Formulations for oral ingestion are in the form of tablets, capsules, pills, ampoules of powdered antibody preparation, or oily or aqueous suspensions or solutions. Oral pharmaceutical formulations that are specific for immune globulins are disclosed in U.S. Pat. No. 4,477,432 to Hardie. Tablets or other non-liquid oral compositions may contain acceptable excipients, vehicles, diluents, fragrances, or flavors known to the art for the manufacture of pharmaceutical compositions, to make the medication palatable or pleasing to use. The formulation can therefore include diluents, such as lactose or calcium carbonate; binding agents such as gelatin or starch; and one or more agents selected from the group consisting of sweetening agents, flavoring agents, coloring or preserving agents to provide a palatable preparation. Moreover, such oral preparations may be coated by known techniques to further delay disintegration and absorption in the intestinal tract.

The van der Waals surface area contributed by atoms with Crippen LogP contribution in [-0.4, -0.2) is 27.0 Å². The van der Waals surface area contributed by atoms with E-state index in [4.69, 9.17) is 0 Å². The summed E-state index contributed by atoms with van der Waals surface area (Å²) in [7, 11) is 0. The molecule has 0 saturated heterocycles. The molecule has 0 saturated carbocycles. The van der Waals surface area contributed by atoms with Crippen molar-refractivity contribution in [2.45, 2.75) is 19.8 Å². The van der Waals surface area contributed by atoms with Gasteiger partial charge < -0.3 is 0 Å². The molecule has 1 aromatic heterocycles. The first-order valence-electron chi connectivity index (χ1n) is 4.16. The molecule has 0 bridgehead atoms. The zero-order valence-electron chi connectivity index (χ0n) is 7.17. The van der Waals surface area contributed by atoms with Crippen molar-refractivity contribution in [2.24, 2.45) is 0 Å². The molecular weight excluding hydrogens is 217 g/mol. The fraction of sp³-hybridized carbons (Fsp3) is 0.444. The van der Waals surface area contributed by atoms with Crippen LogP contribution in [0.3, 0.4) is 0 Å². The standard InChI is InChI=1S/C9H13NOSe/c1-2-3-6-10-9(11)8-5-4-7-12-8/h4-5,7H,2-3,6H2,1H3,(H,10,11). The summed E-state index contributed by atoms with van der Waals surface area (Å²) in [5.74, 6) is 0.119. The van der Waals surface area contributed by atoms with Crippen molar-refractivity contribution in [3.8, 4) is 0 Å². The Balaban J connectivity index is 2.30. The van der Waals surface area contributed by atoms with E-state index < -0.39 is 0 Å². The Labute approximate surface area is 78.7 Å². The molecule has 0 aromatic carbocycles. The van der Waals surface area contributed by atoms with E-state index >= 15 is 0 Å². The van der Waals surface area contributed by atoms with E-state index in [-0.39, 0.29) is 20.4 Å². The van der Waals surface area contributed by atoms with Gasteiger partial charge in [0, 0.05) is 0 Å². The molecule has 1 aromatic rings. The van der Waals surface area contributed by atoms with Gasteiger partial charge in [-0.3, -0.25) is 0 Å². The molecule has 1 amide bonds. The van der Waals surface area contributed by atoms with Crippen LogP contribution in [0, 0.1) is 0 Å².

Aqueous suspensions may contain the active ingredient in admixture with pharmacologically acceptable excipients, comprising suspending agents, such as methyl cellulose; and wetting agents, such as lecithin or long-chain fatty alcohols. The aqueous suspensions may also contain preservatives, coloring agents, flavoring agents and sweetening agents in accordance with industry standards. The preparations may further comprise antioxidants, such as ascorbic acid or tocopherol, and preservatives, such as p-hydroxybenzoic acid esters.
Formulations comprising hyperimmune egg fractions or antibodies isolated therefrom can also contain other therapeutically active agents; for example, anti-diarrheal medications, anti-spasmodics, anti-helminthic agents, or antacids.